subjectAdult ; Alanine aminotransferase ; Alanine Transaminase - metabolism ; Aspartate aminotransaminase ; Aspartate Aminotransferases ; Athletes ; Biological and medical sciences ; Blood Glucose - metabolism ; Blood Pressure ; Body Mass Index ; Body Weight ; Diabetes ; Feeding. Feeding behavior ; Fundamental and applied biological sciences. Psychology ; Gastroenterology and Hepatology ; Glucose ; Glutamic oxaloacetic transaminase ; Glutamic pyruvic transaminase ; Health Status ; Humans ; Insulin ; Insulin - metabolism ; Insulin Resistance ; Insulin sensitivity ; Liver - metabolism ; Male ; Obesity ; Overweight ; Physical therapy ; Physiological aspects ; Sports - physiology ; Therapeutics, Physiological ; Vertebrates: anatomy and physiology, studies on body, several organs or systems ; Young Adult
ispartofNutrition (Burbank, Los Angeles County, Calif.), 2009, Vol.25 (11), p.1137-1142
rights
0Elsevier Inc.
12009 Elsevier Inc.
22009 INIST-CNRS
3COPYRIGHT 2009 Elsevier B.V.
lds50peer_reviewed
citesFETCH-LOGICAL-c536t-6a6366dafddde8e9487f96038507a3ccbeba8c80691ae5a45126e5bba763e2fd3
links
openurl$$Topenurl_article
openurlfulltext$$Topenurlfull_article
thumbnail$$Usyndetics_thumb_exl
backlink
0$$Uhttp://pascal-francis.inist.fr/vibad/index.php?action=getRecordDetail&idt=22077434$$DView record in Pascal Francis
1$$Uhttps://www.ncbi.nlm.nih.gov/pubmed/19596184$$D View this record in MEDLINE/PubMed
search
creatorcontrib
0Chen, Yi-Liang, Ph.D
1Huang, Chih-Yang, Ph.D
2Lee, Shin-Da, Ph.D
3Chou, Shih-Wei, M.D., Ph.D
4Hsieh, Po-Shiuan, M.D., Ph.D
5Hsieh, City C., Ph.D
6Huang, Yueh-Guey, Ph.D
7Kuo, Chia-Hua, Ph.D
title
0Discipline-specific insulin sensitivity in athletes
1Nutrition (Burbank, Los Angeles County, Calif.)
addtitleNutrition
descriptionAbstract Objective Weight status and abnormal liver function are the two factors that influence whole-body insulin sensitivity. The main goal of the study was to compare insulin sensitivity in athletes ( n = 757) and physically active controls ( n = 670) in relation to the two factors. Methods Homeostatic metabolic assessment for insulin resistance (HOMA-IR), weight status, and abnormal liver function (alanine aminotransferase and aspartate aminotransferase) were determined from 33 sports disciplines under morning fasted condition. This study was initiated in autumn 2006 and repeated in autumn 2007 ( n = 1508) to ensure consistency of all observations. Results In general, HOMA-IR and blood pressure levels in athletes were significantly greater than those in physically active controls but varied widely with sport disciplines. Rowing and short-distance track athletes had significantly lower HOMA-IR values and archery and field-throwing athletes had significantly higher values than the control group. Intriguingly, athletes from 22 sports disciplines displayed significantly greater body mass index values above control values. Multiple regression analysis showed that, for non-athlete controls, body mass index was the only factor that contributed to the variations in HOMA-IR. For athletes, body mass index and alanine aminotransferase independently contributed to the variation of HOMA-IR. Conclusion This is the first report documenting HOMA-IR values in athletes from a broad range of sport disciplines. Weight status and abnormal liver function levels appear to be the major contributors predicting insulin sensitivity for the physically active population.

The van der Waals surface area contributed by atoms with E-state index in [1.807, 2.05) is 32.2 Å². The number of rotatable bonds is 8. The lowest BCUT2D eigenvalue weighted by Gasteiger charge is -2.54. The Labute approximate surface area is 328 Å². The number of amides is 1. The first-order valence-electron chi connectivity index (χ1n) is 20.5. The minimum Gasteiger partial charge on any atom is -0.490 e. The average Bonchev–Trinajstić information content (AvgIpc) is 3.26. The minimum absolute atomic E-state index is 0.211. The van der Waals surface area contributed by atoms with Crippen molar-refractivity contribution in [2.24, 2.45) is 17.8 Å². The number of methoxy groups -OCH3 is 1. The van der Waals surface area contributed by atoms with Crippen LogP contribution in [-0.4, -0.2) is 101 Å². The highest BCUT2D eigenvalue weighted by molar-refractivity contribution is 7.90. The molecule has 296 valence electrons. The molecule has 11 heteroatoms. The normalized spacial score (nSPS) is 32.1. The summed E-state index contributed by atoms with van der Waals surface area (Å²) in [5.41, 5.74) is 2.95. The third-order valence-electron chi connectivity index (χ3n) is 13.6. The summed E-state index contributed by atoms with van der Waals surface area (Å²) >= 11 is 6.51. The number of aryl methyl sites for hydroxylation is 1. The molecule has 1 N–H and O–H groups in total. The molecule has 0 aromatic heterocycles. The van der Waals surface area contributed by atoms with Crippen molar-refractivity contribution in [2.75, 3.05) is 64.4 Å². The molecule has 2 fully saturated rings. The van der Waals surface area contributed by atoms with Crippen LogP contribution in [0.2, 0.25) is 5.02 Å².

subject
0Adult
1Alanine aminotransferase
2Alanine Transaminase - metabolism
3Aspartate aminotransaminase
4Aspartate Aminotransferases
5Athletes
6Biological and medical sciences
7Blood Glucose - metabolism
8Blood Pressure
9Body Mass Index
10Body Weight
11Diabetes
12Feeding. Feeding behavior
13Fundamental and applied biological sciences. Psychology